Julianna Barwick is someone you always want to listen to lying on the grass with your eyes shut. Magnificent! Next it’s The Mountain Stage for local hero Meilyr Jones who was excellent with great songs and lyrics. Then comes veteran U.S. indie band The Miracle Legion. Mark Mulcahy and co delivered a great set in the pouring rain to an enthusiastic and very wet crowd.

Oh Sister, another Green Man Rising band were something special on the Rising stage. Very soulful and great musicians ... a Brit Warpaint in the making. Throws were surprisingly loud on the Walled Garden stage ... excellent songs created during a winter in Iceland apparently.

Early evening now and Connan Moccasin takes to the Mountain stage with the evening sun shining bright and warm. It takes a while for the band to warm up, but when they do, wow! Suuns clash with Jason Isbell but with the staggered stage time we get 20 mins of this superb band, after which the aforementioned Jason Isbell and The 400 Unit play a storming set on the Mountain stage.

Dark now and it's White Denim who get everyone bouncing before it becomes a choice of James Blake or a re-formed Lush. We opt for Lush and get a Shoegaze, Brit pop history lesson. Brilliant!


I See Rivers (Staves like) start the day off beautifully. Sea Pinks from Belfast raise the pace with their bright sparking indie tunes followed by Fews, a Foals like band finding their feet fast. BC Camplight and band have a sunshine set on the Walled Garden stage, which is great fun as is, the ever delightful Emma Pollock, who is always someone to make the sun shine.

The Weather Station, Canadian Tamara Lindeman and band play a sublime set in the Walled Garden. Shut your eyes and think Joni Mitchell and you have it. Joan Shelley also guested on one song.

The Magnetic North with Simon Tong, Hannah Peel and Gawain Erland Cooper plus strings are magnificent, again on the small Walled Garden stage. Both their albums get a good look in during the hour long set. A real highlight of the weekend.

Night time and Edward Sharpe and his Magnetic Zeros get the Mountain stage crowd on their feet and dancing. A brilliant frontman and equally brilliant band, turn a large crowd into a club!

Laura Marling played a wonderful set as headliner but, this wonderful set was more suited to a concert hall. As a Saturday festival headline set it didn’t really work, the crowd seemed pretty deflated after the exuberance of the Edward Sharpe show.

They didn't use video screens on the side of the stage, which meant that those on the slopes around the stage and at the middle / back of the flat area in front of the stage lost their connection with the artist. The same thing happened with Tindersticks earlier in the evening and Neutral Milk Hotel a few years ago. Laura played some beautiful music, but with warning of 55 mph winds due overnight, we chose to trudge back to our tents.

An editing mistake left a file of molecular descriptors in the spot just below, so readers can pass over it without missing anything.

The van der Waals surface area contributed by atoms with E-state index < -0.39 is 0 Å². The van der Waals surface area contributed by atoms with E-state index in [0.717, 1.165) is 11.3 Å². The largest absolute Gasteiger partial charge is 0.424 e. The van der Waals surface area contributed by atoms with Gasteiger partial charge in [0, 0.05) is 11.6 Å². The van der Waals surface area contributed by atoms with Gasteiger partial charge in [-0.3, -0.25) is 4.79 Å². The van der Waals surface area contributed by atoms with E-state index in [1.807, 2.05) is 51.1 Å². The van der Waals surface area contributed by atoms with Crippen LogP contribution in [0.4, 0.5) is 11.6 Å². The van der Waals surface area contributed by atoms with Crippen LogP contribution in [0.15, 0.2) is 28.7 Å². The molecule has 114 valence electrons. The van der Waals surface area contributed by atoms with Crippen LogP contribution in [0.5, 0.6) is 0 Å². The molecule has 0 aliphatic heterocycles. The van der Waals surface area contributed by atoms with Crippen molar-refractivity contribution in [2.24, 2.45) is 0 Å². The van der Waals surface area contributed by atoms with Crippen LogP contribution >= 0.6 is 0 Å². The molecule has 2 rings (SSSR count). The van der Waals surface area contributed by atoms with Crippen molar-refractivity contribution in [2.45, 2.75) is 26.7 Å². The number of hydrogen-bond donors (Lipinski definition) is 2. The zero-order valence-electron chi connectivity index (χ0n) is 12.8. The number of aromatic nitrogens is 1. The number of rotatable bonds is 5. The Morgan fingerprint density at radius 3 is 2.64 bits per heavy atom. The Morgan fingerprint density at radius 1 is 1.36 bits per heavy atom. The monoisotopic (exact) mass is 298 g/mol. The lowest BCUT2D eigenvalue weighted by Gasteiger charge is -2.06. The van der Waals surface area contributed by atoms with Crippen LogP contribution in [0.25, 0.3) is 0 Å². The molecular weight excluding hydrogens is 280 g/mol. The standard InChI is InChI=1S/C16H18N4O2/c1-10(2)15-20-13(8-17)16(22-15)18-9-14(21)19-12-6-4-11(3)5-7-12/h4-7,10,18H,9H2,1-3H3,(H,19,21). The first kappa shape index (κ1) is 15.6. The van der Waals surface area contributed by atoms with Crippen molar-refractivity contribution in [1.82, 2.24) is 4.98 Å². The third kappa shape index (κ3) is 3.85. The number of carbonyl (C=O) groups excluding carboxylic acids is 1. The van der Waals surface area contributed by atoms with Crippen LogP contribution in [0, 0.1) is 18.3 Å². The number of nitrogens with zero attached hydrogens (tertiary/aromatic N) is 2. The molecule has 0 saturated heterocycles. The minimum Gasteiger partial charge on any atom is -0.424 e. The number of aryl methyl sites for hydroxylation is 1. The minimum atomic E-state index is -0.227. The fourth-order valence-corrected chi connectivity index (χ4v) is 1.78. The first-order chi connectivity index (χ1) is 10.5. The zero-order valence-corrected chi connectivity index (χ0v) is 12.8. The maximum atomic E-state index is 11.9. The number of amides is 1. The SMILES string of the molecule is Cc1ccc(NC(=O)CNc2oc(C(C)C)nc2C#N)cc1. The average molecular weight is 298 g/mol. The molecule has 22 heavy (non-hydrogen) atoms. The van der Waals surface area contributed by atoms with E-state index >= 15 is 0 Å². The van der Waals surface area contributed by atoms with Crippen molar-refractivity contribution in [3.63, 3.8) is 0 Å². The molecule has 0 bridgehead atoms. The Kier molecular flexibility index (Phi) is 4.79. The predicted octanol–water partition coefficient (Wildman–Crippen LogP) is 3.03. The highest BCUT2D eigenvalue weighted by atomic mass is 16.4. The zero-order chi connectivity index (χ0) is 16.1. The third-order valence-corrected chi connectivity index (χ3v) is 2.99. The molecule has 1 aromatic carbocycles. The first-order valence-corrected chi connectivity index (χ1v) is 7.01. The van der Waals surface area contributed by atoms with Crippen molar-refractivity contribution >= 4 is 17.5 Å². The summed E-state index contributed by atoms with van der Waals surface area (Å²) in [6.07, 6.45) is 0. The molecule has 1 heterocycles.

No obvious major tent damage after a second night of storms! Sunday was dry day for the most part and very warm. A real great find and opener on the Mountain Stage at midday was Margaret Glaspy, a real gritty singer/songwriter from Red Bluff, California and now based in New York. A real one to watch!

Daniel Norgren from Sweden leads a 3 piece band with heavy Neil Young influences, a great grungy hour in the sunshine. Gengahr are up next, songs form the new album due next year sound good as does the more established material.

Ex-Woods man Kevin Morby plays a blinder in a very warm Far Out Tent and he is followed by a dose of prog psych from The Besnard Lakes. Back to the Walled Garden for some tropical pop from Black Peaches after which the garden becomes rammed as a massive crowd squeezes in for Whitney. A real hit of the weekend, the band suffering from a long night partying still provide a fun packed show of songs and banter. Guitarist Max Kakacek and drummer Julien Ehrlich have really hit a rich vein of form with this band. There are autumn UK dates, so check them out.

Down to our final two bands of the festival. Warpaint, perhaps played the most fluid set of the whole festival. This band have such a brilliant vibe about them. The music each member plays just flows together between the four of them to create a groove laden whole. Outstanding set and again they have Autumn UK dates scheduled.

Unfortunately Warpaint clashed with Ezra Furman, who from comments of those smiling people coming out of the tent after the gig, put on the most talked about set of the weekend. End of the Road beckons for our Ezra live experience!

The legend that is Grandaddy wound up the festival for us in fine style. Pushed for time they still completed an hour long hit laden set to the joy of everyone present.

The burning of the Green Man and speculator fireworks ended the 14th edition of the Green Man festival which was a real joy to attend.



A lovely sunny day for strolling between the five locations up and down Mare Street, Hackney that comprise this festival. The venues are all indoors and are dispersed along a mile-long stretch so a bit of planning is needed. Key thing for us is not to be too ambitious given the requirement to build in 'moving about' time, but at the same time we wanted to take in all five venues which we managed to do.

Good quality street food on offer and plenty of craft ale from local micro-breweries. So with all that, mixed with an eclectic band line-up we couldn't really go wrong.

Gabriel Bruce - Moth Club

Our favourite small venue in Hackney and this was a must-see act for us as well. Particularly good quality Hackney Golden Ale was consumed as we sat in the bar area of this social club awaiting proceedings to begin.